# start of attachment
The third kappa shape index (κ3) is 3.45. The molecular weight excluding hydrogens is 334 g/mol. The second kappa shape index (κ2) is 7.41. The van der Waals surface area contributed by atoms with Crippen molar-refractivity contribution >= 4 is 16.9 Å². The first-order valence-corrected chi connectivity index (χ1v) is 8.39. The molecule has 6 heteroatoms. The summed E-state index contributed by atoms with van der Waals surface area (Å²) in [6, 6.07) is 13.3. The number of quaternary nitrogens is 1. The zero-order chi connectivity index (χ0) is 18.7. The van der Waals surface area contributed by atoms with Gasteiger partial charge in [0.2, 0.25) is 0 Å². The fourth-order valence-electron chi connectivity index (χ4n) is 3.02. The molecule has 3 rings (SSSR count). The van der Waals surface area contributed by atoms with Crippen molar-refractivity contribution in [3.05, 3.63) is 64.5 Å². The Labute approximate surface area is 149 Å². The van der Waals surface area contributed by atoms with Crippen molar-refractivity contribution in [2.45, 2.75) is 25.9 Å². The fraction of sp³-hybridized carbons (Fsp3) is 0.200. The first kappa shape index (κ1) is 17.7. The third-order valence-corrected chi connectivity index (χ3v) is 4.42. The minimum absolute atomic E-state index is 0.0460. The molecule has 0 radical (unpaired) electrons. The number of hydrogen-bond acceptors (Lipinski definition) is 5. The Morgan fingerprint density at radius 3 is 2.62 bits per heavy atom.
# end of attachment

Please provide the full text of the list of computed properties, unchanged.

The third kappa shape index (κ3) is 3.45. The molecular weight excluding hydrogens is 334 g/mol. The second kappa shape index (κ2) is 7.41. The van der Waals surface area contributed by atoms with Crippen molar-refractivity contribution >= 4 is 16.9 Å². The first-order valence-corrected chi connectivity index (χ1v) is 8.39. The molecule has 6 heteroatoms. The summed E-state index contributed by atoms with van der Waals surface area (Å²) in [6, 6.07) is 13.3. The number of quaternary nitrogens is 1. The zero-order chi connectivity index (χ0) is 18.7. The van der Waals surface area contributed by atoms with Gasteiger partial charge in [0.2, 0.25) is 0 Å². The fourth-order valence-electron chi connectivity index (χ4n) is 3.02. The molecule has 3 rings (SSSR count). The van der Waals surface area contributed by atoms with Crippen molar-refractivity contribution in [3.05, 3.63) is 64.5 Å². The Labute approximate surface area is 149 Å². The van der Waals surface area contributed by atoms with Crippen molar-refractivity contribution in [2.45, 2.75) is 25.9 Å². The fraction of sp³-hybridized carbons (Fsp3) is 0.200. The first kappa shape index (κ1) is 17.7. The third-order valence-corrected chi connectivity index (χ3v) is 4.42. The minimum absolute atomic E-state index is 0.0460. The molecule has 0 radical (unpaired) electrons. The number of hydrogen-bond acceptors (Lipinski definition) is 5. The Morgan fingerprint density at radius 3 is 2.62 bits per heavy atom.